Sunshine, pool parties, backyard BBQs, clear blue skies, blooming flowers and picnics in the park come to mind when envisioning the much-anticipated summer season. But for some, as the temperatures rise and the sun comes out from hiding, so does increased stress and lowered moods. Seasonal affective disorder (SAD) is traditionally associated with crisp fall and frosty winter months—but its summer sibling can be just as dangerous. So what can you do if you’ve got a case of summertime SADness? Keep reading to learn more.
What is Seasonal Affective Disorder (SAD)?
Seasonal affective disorder (SAD)—also referred to as major depressive disorder with a seasonal pattern—is a mood disorder marked by recurrent episodes of depressive symptoms in late fall and winter or in the summer, with alternating periods of normal (non-depressive) moods during the rest of the year.
Research has shown that seasonal changes are the most likely cause of SAD because they can potentially cause chemical imbalances in the brain associated with depression and other mood disorders. However, the exact cause of seasonal affective disorder is unknown.
Low levels of vitamin D and shorter days are also a possible factor of SAD in colder months, while conversely, long hours of sunlight may cause SAD in warmer months.
Summer SAD vs. Winter SAD
Symptoms of seasonal affective disorder may start out mild but increase and become more noticeable as the season progresses. While both winter-pattern SAD and summer-pattern have some overlapping symptoms, there are key differences between the two.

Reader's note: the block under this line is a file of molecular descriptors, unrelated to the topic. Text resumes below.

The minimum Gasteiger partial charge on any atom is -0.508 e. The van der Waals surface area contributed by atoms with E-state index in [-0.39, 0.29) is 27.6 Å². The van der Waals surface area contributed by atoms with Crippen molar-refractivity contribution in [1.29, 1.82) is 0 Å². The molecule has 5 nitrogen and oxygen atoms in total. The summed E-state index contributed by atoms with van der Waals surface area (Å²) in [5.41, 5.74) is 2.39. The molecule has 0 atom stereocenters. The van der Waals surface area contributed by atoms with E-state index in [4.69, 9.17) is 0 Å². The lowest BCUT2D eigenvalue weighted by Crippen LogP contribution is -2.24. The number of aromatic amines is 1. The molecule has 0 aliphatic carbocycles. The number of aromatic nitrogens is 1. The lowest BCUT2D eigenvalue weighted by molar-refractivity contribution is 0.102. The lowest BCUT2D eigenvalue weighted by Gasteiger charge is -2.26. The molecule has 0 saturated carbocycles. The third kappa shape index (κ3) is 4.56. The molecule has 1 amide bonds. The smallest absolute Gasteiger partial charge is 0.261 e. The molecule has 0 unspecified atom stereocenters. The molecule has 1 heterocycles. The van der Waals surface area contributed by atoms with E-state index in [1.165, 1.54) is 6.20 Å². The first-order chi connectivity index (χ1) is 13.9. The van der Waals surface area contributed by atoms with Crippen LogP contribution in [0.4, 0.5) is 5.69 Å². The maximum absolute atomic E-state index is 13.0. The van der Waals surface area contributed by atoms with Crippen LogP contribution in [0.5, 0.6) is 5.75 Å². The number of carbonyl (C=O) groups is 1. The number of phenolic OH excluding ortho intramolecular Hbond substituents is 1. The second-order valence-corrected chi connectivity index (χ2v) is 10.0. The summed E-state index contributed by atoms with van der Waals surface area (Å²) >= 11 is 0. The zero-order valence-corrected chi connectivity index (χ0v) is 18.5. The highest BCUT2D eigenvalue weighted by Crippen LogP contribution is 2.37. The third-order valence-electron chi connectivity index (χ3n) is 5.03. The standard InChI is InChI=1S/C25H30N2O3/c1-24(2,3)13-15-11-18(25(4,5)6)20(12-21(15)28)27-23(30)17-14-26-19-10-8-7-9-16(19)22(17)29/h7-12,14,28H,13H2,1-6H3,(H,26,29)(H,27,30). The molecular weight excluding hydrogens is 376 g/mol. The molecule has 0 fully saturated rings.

General Seasonal Affective Disorder Symptoms:
- Feeling sad or in a low mood most of the time
- Feeling hopeless or worthless
- Having suicidal thoughts
- Losing interest in favorite hobbies and activities
- Decreased energy or feeling lethargic
- Having difficulty concentrating
- Decreased motivation
- Sleep disturbance
- Appetite changes
Additional Summer-Pattern SAD Symptoms:
- Difficulty falling asleep or staying asleep; insomnia
- Decreased appetite
- Weight loss
- Increased irritability or agitation
- Episodes of violent behavior
Additional Winter-Pattern SAD Symptoms:
- Sleeping more than normal; oversleeping
- Tiredness and fatigue
- Increased appetite
- Regular cravings for foods that are high in fat or carbohydrates
- Weight gain
Those with bipolar disorder are at an increased risk of developing seasonal affective disorder, and can experience differing or additional symptoms of SAD than those without bipolar disorder.
An article by the Mayo Clinic states:
“In some people with bipolar disorder, episodes of mania may be linked to a specific season. For example, spring and summer can bring on symptoms of mania or a less intense form of mania (hypomania), anxiety, agitation and irritability. They may also experience depression during the fall and winter months.”
Treating Seasonal Affective Disorder (SAD)
If you’re experiencing symptoms of seasonal affective disorder, take them seriously. SAD can interfere with things such as school, work or interpersonal relationships, and can negatively affect your quality of life.